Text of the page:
Fig. 2. Bacterial selections and screens for altered specificity homing endonucleases. a Bacterial two-hybrid binding selection (Gimble et al. 2003). GalllP/PI-Scel fusion variants expressed from a plasmid library associate with a RNAPa/Gal4 fusion protein encoded by a separate plasmid. If the Pl-Scel variant binds to a homing site located on an F', it recruits the RNAPa subunit proximal to the weak Plac promoter, leading to an increase in HIS3 and aadA expression and growth on histidine-selective and spectinomycin-selective media, b Screen for I-Crel cleavage activity (Seligman et al. 2002). Plasmid-encoded I-Crel derivatives that bind and cleave an I-Crel homing site located on an F' lead to its elimination. Concomitant loss of an adjacent kanamycin antibiotic marker yields kanamycin-sen-sitive cells, c Selection for homing endonuclease activity (Gruen et al. 2002). Co-existence of two plasmids kills bacterial cells because one expresses an amber nonsense allele of a toxic gene product, barnase, and the other expresses an amber tRNA suppressor. However, when the tRNA supressor plasmid also expresses a homing enzyme that cleaves the homing site on the barnase expression plasmid, the cells survive due to elimination of the barnase gene contact, Arg-94, and four neighboring residues were randomized to generate a plasmid library for the selection. Altered specificity proteins were selected that gain the ability to bind to substrates containing mutations at two nucleotides contacted by Arg-94 in wild-type Pl-Scel. A powerful feature of the method is that the binding stringency of the isolates could be increased by including 3-aminotriazole, a competitive inhibitor of HIS3, during the selection. The DNA-binding specificities of the selected variants ranged from being relaxed (i.e. able to cleave the wild-type and mutant targets equally) to being dramatically shifted to preferring the selection targets. None of the variants displayed the same degree of specificity as wild-type Pl-Scel (Gimble et al. 2003). To achieve this level of specificity, a negative selection against binding to the wild-type recognition sequence may need to be applied concomitant with the positive selection for binding to the new target site.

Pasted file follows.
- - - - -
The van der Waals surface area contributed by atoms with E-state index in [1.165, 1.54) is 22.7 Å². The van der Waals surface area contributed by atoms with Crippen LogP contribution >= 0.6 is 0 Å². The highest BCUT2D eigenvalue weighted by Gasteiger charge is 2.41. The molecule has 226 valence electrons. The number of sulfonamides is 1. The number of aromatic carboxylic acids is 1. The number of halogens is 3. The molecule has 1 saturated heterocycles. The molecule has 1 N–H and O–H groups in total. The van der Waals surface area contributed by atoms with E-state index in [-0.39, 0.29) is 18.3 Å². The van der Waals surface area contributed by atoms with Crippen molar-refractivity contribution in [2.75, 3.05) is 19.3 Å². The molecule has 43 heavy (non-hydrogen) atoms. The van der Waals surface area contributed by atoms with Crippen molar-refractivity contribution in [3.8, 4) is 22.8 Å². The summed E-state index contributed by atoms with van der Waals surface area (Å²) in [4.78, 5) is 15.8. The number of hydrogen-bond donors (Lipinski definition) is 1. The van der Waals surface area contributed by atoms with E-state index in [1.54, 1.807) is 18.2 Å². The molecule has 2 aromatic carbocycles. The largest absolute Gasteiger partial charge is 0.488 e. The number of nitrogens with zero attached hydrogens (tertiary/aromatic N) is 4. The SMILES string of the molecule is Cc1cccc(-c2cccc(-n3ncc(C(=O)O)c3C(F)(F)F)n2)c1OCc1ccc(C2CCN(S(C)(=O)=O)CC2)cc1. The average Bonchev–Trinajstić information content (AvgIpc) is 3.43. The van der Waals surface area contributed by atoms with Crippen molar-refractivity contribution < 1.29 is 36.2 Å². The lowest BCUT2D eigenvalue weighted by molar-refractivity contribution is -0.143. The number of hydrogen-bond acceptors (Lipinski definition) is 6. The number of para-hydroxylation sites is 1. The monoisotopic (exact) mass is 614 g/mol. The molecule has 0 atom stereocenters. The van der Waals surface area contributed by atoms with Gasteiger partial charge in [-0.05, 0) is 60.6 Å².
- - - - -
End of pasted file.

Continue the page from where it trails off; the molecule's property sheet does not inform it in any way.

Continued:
Genetic screens and selections for homing endonucleases that cleave altered recognition sequences have been developed. In a study of I-Crel, proteins containing each of the 19 possible non-wild-type amino acid substitutions for a residue that makes a critical DNA contact were expressed and screened in vivo for their ability to cleave and eliminate a reporter plasmid containing a mutant I-Crel recognition sequence (Seligman et al. 2002). Plasmid loss following DNA cleavage at the mutant site results in loss of kanamycin resistance or P-galactosidase activity, depending on whether the plasmid contains the kanR or lacZ genes (Fig. 2B). Shifted, rather than completely altered, specificity proteins were obtained, perhaps due to the lack of a negative selection/screen against cleavage of other recognition sequences. Determination of the crystal structures of these constructs revealed that the new contacts do not significantly perturb the local protein conformation or surrounding DNA contacts (Sussman et al. 2004). The observed independence of the contacts will simplify the engineering of homing endonucleases. A similar method was set up as a genetic selection (Fig. 2C) in which a toxic gene product, barnase, expressed by a reporter plasmid, kills all of the bacteria except those that also encode a homing endonuclease variant that cleaves a homing site within the barnase plasmid (Gruen et al. 2002). Whether the background level of false positive isolates is sufficiently low to obtain altered specificity variants by this method is still unclear. An ingenious approach using phage display, which has been applied to staphylococcal nuclease but not to homing enzymes, permits selection for catalytic activity as well as rapid, iterative rounds of directed evolution to refine endonuclease specificity. Here, M13 phage that express library candidates that are catalytically active cleave a neighboring DNA substrate on the phage surface, thereby causing the selected phage particle, but no others, to be released from a solid support (Pedersen et al. 1998).